In close collaboration with colleagues from Bochum and the Netherlands, researchers from the Helmholtz-Zentrum Berlin (HZB) have developed a novel, extremely-thin structure made of various magnetic materials.
A pictorial view of the coupling mechanism between hard and soft ferrimagnetic alloys with perpendicular magnetization. Picture: RUB/Abrudan
What the scientists saw next was truly astounding; the system behaved fundamentally differently as compared to the conventional systems made of ferromagnetic and anti-ferromagnetic layers. The ferrimagnet described as magnetically “soft”, which consists of the chemical elements iron and gadolinium, unexpectedly indicated an alteration in the hysteresis, while the existing magnetism remained unaltered for the “hard” ferrimagnetic film that consists of the chemical elements dysprosium and cobalt.
This discovery paves the way for an even more vigorous research in the field of spintronics. “Know how, Show how!”, thus proclaims the research maxim of Radu. “I would not be surprised to see this discovery implemented into PC’s, smart phones and tablets in the future”, he predicts. For his invention the so-called spin-valve the HZB filed a patent application this week.
Nowadays, the data storage units are either volatile or non-volatile. For the former, the information is lost as soon as the device is switched off, and for the latter the information remain intact for many years. Due to thermal effects, they are also practically unusable after about ten years. In particular, when the bits are only a few nanometres in size, they lose stability. Once lost, the magnetization direction of the hard magnetic layer cannot easily be set again in the original direction. This leads to irretrievably loss of data.
This stability issue can now be addressed with the new spin-valve concept. By tunning the magnetic properties of the hard ferrimagnetic layer, the so-called RAM memory building-blocks (RAM stands for random access memory) can be manufactured with controlled life-time of the stored information of weeks, months or years. Thereafter, the magnetic orientation can be reset in the original state, which increases considerably the overall life expectancy of the information as compared to the existing non-volatile MRAM (Magnetoresistive Random Access Memory). These memory building-blocks are now certainly highly sought-after in the field of micro-electronics, but have not been able, to date, to be established in the markets due to high costs and technical problems.
Dr. Florin Radu | EurekAlert!
Unconventional superconductor may be used to create quantum computers of the future
19.02.2018 | Chalmers University of Technology
Hubble sees Neptune's mysterious shrinking storm
16.02.2018 | NASA/Goddard Space Flight Center
For the first time, a team of researchers at the Max-Planck Institute (MPI) for Polymer Research in Mainz, Germany, has succeeded in making an integrated circuit (IC) from just a monolayer of a semiconducting polymer via a bottom-up, self-assembly approach.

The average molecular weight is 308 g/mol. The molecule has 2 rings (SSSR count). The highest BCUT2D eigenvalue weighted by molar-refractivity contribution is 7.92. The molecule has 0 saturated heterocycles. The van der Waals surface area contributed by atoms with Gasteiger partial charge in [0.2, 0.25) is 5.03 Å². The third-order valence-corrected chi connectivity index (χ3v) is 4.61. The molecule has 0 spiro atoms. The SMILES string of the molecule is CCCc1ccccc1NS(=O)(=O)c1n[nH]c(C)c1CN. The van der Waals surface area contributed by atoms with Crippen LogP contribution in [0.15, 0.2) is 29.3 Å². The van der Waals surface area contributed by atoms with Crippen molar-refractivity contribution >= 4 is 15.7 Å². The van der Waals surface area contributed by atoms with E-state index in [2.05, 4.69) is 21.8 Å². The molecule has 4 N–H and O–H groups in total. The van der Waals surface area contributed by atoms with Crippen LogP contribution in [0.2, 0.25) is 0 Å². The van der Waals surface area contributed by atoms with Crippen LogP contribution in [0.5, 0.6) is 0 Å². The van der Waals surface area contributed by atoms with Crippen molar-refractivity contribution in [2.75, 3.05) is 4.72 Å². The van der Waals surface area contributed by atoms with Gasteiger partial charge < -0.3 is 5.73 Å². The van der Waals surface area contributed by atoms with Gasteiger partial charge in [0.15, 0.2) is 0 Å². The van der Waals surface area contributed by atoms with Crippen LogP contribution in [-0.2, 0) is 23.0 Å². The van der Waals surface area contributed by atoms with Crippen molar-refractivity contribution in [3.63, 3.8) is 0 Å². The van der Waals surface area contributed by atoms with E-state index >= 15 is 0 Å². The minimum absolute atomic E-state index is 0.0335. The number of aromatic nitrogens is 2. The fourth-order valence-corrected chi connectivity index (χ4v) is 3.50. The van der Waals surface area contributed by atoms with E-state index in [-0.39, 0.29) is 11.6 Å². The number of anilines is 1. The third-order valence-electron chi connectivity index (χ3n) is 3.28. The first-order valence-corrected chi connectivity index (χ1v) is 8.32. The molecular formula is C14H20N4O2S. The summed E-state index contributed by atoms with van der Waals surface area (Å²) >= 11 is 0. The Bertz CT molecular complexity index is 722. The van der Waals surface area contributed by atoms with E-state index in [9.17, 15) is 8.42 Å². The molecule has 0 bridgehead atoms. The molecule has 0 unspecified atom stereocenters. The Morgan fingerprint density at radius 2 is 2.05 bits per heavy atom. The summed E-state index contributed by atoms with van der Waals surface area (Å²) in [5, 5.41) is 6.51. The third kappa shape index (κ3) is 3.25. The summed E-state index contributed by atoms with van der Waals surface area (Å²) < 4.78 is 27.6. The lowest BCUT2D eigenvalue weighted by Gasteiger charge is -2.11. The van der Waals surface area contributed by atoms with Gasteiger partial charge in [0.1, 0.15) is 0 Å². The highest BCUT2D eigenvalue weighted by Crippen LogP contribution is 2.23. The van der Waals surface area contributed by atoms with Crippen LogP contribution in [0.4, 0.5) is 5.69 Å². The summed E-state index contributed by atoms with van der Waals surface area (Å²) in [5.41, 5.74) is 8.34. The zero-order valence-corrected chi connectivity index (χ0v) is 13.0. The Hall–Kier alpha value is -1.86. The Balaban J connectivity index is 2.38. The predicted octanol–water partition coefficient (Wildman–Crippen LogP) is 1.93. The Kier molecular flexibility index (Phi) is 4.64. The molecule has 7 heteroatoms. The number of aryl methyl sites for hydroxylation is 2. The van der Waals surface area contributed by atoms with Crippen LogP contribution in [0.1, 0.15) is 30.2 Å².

In the self-assembly process, the semiconducting polymer arranges itself into an ordered monolayer in a transistor. The transistors are binary switches used...
Breakthrough provides a new concept of the design of molecular motors, sensors and electricity generators at nanoscale
Researchers from the Institute of Organic Chemistry and Biochemistry of the CAS (IOCB Prague), Institute of Physics of the CAS (IP CAS) and Palacký University...
For photographers and scientists, lenses are lifesavers. They reflect and refract light, making possible the imaging systems that drive discovery through the microscope and preserve history through cameras.
But today's glass-based lenses are bulky and resist miniaturization. Next-generation technologies, such as ultrathin cameras or tiny microscopes, require...
Scientists from the University of Zurich have succeeded for the first time in tracking individual stem cells and their neuronal progeny over months within the intact adult brain. This study sheds light on how new neurons are produced throughout life.
The generation of new nerve cells was once thought to taper off at the end of embryonic development. However, recent research has shown that the adult brain...
Theoretical physicists propose to use negative interference to control heat flow in quantum devices. Study published in Physical Review Letters
Quantum computer parts are sensitive and need to be cooled to very low temperatures. Their tiny size makes them particularly susceptible to a temperature...
15.02.2018 | Event News
13.02.2018 | Event News
12.02.2018 | Event News
19.02.2018 | Materials Sciences
19.02.2018 | Materials Sciences
19.02.2018 | Life Sciences